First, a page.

Starting the project — According to the baseline study conducted by the Wakiso District Community-Based Services Department in partnership with the Uganda Bureau of Statistics (2002-2011) Wakiso ranks among the highest number in teen pregnancies in Uganda, with 8 out of 10 mothers in Wakiso being teenagers. 

PTMOF got its start in a friend’s garage in Nansana, Wakiso District. Nanvule picked five teenage mothers in Nansana and the organisation started teaching them how to make beads. From the garage, Solome moved the project to a home in Nansana West Zone II, which she had built for her late mother. The girls continued with their business of making beads, and soon they diversified into baking and tailoring. With the money she earns from kyeeyo, Solome has bought sewing machines and salon equipment such as hair dryers, for the girls at the project site.

Today PTMOF as an organization has reached out to over 300 mothers in the past 6 years who have now benefited from the projects. Most of these, she says, are today doing private business as salon owners or operators of small bakeries. To date Solome’s goal is to acquire a 5-acre piece of land  to build an emergency shelter for sexually abused children, a maternity clinic, vocational classrooms, a babies home and daycare facility. This will be the first emergency shelter for teen mothers in Uganda.   visit her website and support her cause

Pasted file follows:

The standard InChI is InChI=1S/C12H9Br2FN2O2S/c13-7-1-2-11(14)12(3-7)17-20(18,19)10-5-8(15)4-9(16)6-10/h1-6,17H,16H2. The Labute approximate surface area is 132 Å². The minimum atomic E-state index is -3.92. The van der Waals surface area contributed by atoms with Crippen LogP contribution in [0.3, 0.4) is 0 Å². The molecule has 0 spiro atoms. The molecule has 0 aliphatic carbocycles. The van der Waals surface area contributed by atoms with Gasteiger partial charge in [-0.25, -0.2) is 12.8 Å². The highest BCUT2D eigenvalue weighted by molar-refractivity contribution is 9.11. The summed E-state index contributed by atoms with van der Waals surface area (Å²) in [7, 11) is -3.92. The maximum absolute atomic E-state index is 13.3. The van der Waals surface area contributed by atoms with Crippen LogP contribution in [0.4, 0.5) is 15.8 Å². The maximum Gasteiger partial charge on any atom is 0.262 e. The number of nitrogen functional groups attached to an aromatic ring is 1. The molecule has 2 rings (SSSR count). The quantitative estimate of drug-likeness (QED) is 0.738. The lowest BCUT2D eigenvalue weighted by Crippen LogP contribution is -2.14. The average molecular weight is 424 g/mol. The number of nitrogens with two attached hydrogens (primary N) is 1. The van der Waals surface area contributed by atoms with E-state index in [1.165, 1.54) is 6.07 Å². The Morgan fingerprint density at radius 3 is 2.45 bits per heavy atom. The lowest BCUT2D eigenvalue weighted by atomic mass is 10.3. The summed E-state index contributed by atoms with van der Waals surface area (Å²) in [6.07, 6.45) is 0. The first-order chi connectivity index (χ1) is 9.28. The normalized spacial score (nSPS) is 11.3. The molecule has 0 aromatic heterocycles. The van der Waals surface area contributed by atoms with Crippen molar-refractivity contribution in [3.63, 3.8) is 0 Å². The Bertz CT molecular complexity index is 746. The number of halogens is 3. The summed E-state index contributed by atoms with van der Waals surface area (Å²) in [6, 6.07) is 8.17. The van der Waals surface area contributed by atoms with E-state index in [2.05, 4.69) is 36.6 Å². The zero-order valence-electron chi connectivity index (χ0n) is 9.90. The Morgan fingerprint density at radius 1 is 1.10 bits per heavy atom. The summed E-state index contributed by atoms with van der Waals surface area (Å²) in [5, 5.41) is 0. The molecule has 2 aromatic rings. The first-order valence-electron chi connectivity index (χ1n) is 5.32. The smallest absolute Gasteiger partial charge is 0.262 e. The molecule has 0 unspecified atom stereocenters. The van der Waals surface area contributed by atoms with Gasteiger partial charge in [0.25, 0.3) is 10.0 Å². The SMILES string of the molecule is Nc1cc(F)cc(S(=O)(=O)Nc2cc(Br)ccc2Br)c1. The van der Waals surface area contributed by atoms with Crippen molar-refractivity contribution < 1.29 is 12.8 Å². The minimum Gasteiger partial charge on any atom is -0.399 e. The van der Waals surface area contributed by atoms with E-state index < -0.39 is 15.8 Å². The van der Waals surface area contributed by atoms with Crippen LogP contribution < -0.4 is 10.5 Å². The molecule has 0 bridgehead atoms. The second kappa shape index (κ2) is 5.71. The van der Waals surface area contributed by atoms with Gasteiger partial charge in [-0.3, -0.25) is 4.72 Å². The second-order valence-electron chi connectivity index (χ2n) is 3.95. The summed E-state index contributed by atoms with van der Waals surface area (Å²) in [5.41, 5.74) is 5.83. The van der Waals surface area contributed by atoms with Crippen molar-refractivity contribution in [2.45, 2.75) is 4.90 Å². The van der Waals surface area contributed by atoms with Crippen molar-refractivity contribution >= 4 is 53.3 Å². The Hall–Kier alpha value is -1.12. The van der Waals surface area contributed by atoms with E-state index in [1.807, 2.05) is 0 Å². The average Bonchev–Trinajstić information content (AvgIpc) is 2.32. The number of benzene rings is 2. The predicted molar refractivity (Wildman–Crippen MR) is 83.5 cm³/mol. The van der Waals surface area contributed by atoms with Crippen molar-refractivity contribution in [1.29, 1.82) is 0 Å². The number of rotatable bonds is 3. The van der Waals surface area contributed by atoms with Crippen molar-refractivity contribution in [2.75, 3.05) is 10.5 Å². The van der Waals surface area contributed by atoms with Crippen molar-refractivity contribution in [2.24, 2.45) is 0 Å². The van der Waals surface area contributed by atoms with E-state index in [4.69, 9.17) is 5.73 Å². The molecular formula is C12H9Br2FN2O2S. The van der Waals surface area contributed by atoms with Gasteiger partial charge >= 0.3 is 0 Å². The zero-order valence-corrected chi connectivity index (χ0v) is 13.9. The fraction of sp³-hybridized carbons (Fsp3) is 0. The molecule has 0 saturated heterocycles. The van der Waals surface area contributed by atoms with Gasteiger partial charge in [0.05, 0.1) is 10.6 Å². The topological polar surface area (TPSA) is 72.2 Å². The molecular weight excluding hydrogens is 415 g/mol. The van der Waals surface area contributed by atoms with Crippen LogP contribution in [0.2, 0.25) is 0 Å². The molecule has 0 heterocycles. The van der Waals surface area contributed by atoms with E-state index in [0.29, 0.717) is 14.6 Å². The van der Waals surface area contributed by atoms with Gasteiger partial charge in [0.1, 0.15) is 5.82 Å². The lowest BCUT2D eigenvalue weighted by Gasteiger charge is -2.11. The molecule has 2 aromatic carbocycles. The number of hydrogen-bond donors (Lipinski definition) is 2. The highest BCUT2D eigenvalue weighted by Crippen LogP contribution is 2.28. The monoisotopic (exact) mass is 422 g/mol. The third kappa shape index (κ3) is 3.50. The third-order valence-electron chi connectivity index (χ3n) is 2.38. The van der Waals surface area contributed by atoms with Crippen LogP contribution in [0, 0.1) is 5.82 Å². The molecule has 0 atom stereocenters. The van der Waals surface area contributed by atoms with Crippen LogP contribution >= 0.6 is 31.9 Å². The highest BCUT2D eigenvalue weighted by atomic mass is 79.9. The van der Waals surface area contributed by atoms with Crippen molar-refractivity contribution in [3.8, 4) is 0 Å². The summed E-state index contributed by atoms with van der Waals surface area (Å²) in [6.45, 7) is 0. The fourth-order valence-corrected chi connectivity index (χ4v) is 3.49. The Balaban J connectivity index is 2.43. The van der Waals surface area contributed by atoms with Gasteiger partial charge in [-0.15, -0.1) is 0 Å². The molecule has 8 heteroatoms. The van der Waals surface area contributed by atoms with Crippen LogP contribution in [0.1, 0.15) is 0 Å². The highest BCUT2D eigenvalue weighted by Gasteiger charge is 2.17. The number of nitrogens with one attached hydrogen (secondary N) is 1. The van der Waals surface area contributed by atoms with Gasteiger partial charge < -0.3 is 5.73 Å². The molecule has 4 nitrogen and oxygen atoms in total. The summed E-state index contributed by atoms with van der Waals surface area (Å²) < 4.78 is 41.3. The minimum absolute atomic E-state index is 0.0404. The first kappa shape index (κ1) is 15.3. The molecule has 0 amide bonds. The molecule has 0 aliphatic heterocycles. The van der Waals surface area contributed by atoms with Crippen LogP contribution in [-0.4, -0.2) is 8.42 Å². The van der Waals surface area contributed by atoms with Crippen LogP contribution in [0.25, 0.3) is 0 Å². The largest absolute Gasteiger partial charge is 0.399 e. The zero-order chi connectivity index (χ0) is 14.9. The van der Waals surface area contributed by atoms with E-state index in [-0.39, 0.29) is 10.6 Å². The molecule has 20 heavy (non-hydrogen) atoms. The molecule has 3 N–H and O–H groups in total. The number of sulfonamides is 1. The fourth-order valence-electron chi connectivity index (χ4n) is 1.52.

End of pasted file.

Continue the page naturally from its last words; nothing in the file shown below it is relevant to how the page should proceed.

Last year during the Ugandan Diaspora Social Networking Gala held at Kampala Serena Hotel, Solome and her foundation were recognized for the work difference continue to make in society.  

Please donate to this noble cause and the PTMOF Foundation via Mobile Money to Tel. +256759996184 (Nagawa Mariam) or +256 785-435-407 (Achilee Lukonge) the PTMOF treasurers or channel your support via email to Solome at


Miss Solome Nanvule, Director

245 Dunn Ave. Suite 407
Toronto, ON M6K 1S6
Tel: +647-713-1441





Miss Alice Namuwulya 
Community Worker 
Tel: 0705853169


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About the Author

Ugandan Diaspora News Team

Ugandan Diaspora News Online is an independent, non political news portal primarily aimed at serving Ugandans who work and reside outside Uganda. Our aim is to be a one stop shop for everything Ugandan and the celebration of our Ugandan heritage.